Intramural vet of 28 years moves on

As the sliver of the moon was overcome by the dusk-lit clouds to the west, Stuart Schwartz positioned himself for the last time at second base.
Twenty-eight memory-filled years have passed since the professor of history first took the field to play University intramural softball. If Schwartz’ team would win this night, the goodbyes would wait another day.
“We’re in the playoffs, so we don’t want this one to be our last game,” Schwartz said.
Yet seasons and eras must come to an end, and on this night, both did for Schwartz, a celebrated history professor who has been hired away to teach at Yale next fall.
“I’ve looked forward to playing softball every spring and summer,” said Schwartz, a native of Massachusetts. “I’ve played sports all my life. When I leave the University, softball is the one thing I’ll miss the most.”
Since 1967, Schwartz has been a University history department chairman, and director of both Latin American Studies and Early American History. He has authored five books.
And since then Schwartz has played every year for the department’s team, Cleo’s Bombers.
Cleo’s Bombers are a bevy of faculty and past and present grad students of the department — including a lawyer, a contractor and a chain smoker — who have gotten together each season to continue their spring ritual. Cleo, the Greek muse of history from which the team’s name is derived, is perhaps the only thing associated with the team that has been around longer than Schwartz.
“`All we need is a single,’ that’s what (Schwartz) tells us every game,” said Nick Stockey, a former history student now practicing law in the Twin Cities. He has played alongside the professor for 13 years.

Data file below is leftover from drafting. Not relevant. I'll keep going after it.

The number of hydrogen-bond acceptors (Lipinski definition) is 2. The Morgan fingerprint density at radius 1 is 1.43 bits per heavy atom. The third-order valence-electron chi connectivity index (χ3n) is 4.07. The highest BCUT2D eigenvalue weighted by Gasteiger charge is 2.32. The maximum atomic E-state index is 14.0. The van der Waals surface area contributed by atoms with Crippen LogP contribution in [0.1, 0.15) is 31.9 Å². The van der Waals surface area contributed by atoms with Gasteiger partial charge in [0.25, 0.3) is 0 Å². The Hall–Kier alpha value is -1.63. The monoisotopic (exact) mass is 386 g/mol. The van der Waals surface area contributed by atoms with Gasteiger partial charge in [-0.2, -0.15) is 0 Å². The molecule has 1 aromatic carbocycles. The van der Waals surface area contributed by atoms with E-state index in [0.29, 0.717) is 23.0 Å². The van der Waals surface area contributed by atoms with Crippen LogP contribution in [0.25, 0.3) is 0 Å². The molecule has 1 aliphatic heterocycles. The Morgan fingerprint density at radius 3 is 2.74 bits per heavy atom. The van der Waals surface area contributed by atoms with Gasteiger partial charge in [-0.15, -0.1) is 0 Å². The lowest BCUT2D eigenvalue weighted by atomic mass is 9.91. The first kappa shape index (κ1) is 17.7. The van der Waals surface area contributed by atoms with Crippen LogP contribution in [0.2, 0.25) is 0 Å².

“He’s the stereotypical wily veteran,” Stockey said. “As long as I’ve known him, he’s been the captain of the team and makes the lineups. He’s the foundation of this team.”
Schwartz has been through it all with the Bombers. He’s seen players come and go, including Walter Mondale’s son, Ted, in 1984. He’s seen the intramural leagues moved to four different locations, and he was there through the abolition of steel cleats.
The sport has provided innocent enjoyment and lots of stories, like the time the Bombers were blessed with a ringer.
“I had a new student and asked him to come out and play with us,” Schwartz said. “He was out in center field and the base-runner tagged up from second. When he threw the ball it was just a straight line. You could hear the ball just sizzle through the air. He wound up getting the ball to third about four steps ahead of the runner.”
The player turned out to be Ron Hyde, a former major league baseball prospect with the California Angels.
Schwartz remembered the time when his troops pulled an upset over a testosterone-induced horde of off-season Gophers football players.
“It was about 10 years ago,” Schwartz recalled. “Here we were, a bunch of faculty with beards. It was the seventh inning, and we were down by eight runs or so. But we came back and beat those guys. That was particularly satisfying.”
It is sad to see Schwartz move on in many respects. Concerned over the imminent reform of tenure for University professors, Schwartz has decided to leave. He fears he won’t be the last.
“The University is in big trouble,” Schwartz said. “Our product here is knowledge, but we’ve turned all of our decisions over to money managers. I like it here. But when a guy like me decides to go, that should be message to administrators and regents.”
Intramural softball won’t be the same either. Schwartz is its No. 1 advocate.
“The softball program has been run very well,” Schwartz said. “It has provided entertainment and fun for many faculty members. These players don’t get the recognition they deserve.”
As for Cleo’s Bombers, it may be awhile before the team breeds another 28-year vet.
“It will definitely be, well, weird,” said team member Matt Mulcahay, searching for the perfect words.
In his final game, an 11-6 loss, Schwartz was 1-for-3 with no errors at second. “Usually when guys play their last game, they go 0-for-5 with four errors,” he said. “So, not bad.”
While his leaving is partly because of politics and partly because of the new challenges afoot, Schwartz joked about the incentive that sealed the deal: “Yale has promised me a good spot in their batting order,” he said.